Turning an internship in commerce into an exciting career
If you had to choose between spending summer kicking back with your friends or time in an office for an internship, what would you choose? For Matthew Corr, a Deakin Bachelor of Commerce graduate, the decision was a no-brainer. He chose an internship.
The opportunity of working with Findex, a leading provider of financial and accounting services, was too good to turn down. Matthew chose to complete the internship as part of his Bachelor of Commerce, allowing him to get a taste of the workforce while earning credit towards his degree. The summer spent building practical experience paid off and at the end of the internship, Matthew was offered an ongoing position in Findex’s Financial Planning sector.
We spoke to Matthew and his manager, David Dovgan, about why Matthew was selected for an ongoing role.
Turning theory into practice
As he neared the end of his course, Matthew was keen to get serious about his career. ‘I spent my last year of university on exchange in the Netherlands, studying and working as a barista at a restaurant in the middle of Amsterdam,’ he says. ‘It was lots of fun, when I got back I realised I needed to get some practical experience that was relevant to my study. That was the motivation for me to apply for the internship.’
The internship provided a steep learning curve for Matthew. ‘Its’s ridiculous how much you can learn in a couple of months,’ he says. ‘At university you have one assignment and you have ten weeks to get it completed and you can put an hour in on Monday and an hour in on Wednesday. It’s a different work flow: you come to work and you are productive for eight hours of the day.’
Matthew’s manager, David, sees this primary difference between university and the workplace as one of the reasons students should seek out some practical experience. ‘When you do an internship you get exposure to real case scenarios,’ he says. ‘Most of the time when you’re working on a real world project there will be problems; something missing or additional information needed. Not every scenario is the same and you need to apply critical thinking. Everything that they teach you at university has to be put into practice.’
Bringing a positive attitude
David says he was impressed with Matthew on a number of levels. ‘There are a couple of things an intern needs to do in order to be considered for a position,’ he explains. ‘The first one relates to attitude – having a positive attitude and a willingness to learn. Matt’s attitude was great. He was asking a lot of questions which is always good and he was the first one in the office in the morning so his work ethic was impressive.’
David also looks out for an intern’s ability to take constructive feedback from the leader of a project. ‘When I provided Matt with feedback he took it as an opportunity to improve and become a better worker,’ he says. ‘Asking for help and learning from mistakes is part of the job. If Matt made a mistake we could discuss it and he didn’t make the same the mistake again. Some other interns may not have cared as much.’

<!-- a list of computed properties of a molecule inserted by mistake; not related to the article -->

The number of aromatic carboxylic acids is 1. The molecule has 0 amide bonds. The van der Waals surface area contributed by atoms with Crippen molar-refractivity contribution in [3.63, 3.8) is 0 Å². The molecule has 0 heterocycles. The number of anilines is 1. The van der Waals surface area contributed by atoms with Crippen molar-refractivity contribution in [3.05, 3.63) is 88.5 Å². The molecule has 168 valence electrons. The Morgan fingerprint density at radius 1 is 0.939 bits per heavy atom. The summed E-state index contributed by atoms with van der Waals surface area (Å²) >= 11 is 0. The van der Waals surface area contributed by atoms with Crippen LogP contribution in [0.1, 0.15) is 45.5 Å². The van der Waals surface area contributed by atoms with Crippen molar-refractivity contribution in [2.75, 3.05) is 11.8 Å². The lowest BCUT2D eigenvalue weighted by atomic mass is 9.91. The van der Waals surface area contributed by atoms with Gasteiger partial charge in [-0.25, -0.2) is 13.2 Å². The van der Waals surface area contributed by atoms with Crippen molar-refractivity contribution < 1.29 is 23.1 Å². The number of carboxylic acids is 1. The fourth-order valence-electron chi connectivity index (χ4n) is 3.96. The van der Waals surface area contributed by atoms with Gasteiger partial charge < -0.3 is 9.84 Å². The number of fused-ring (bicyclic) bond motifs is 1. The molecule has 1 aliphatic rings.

Having a clear career goal
Matthew was very keen to make a good impression. ‘I was very focused on networking: I tried to make an effort with everyone. As it was a summer internship there were lots of opportunities for drinks after work so it was a good chance to get close to my managers and colleagues.’
For Matthew it wasn’t about putting on a show. ‘I was just being myself and treating people the way I would treat anyone but I also made it known to Management very early in the piece that I wanted to continue to work here. Wanting to be there is a big thing; you have to show that you are enjoying work, listening and learning.’
Luckily for Matt this is exactly what David was looking for. ‘For me the biggest deciding factor for securing a graduate position is that interns demonstrate that is where they want to be,’ David explains. ‘I like to see that they are enthusiastic and that going forward, this is their career.’
Matthew made it clear that he wanted to do this work long term. ‘We had five graduates and if I compare Matt to the others he was the only one who said he would like to stay in the Financial Planning industry,’ David says. ‘People who want to stay in the industry are willing to learn, they are asking questions and their attitude is different – you can see the difference straight away.’
Matthew says it was his time at Deakin and the practical experiences embedded in the course that prepared him to step up for the internship. ‘The course absolutely gave me confidence,’ he says. ‘If you are not studying over the summer semester, there’s really no excuse not to do an internship’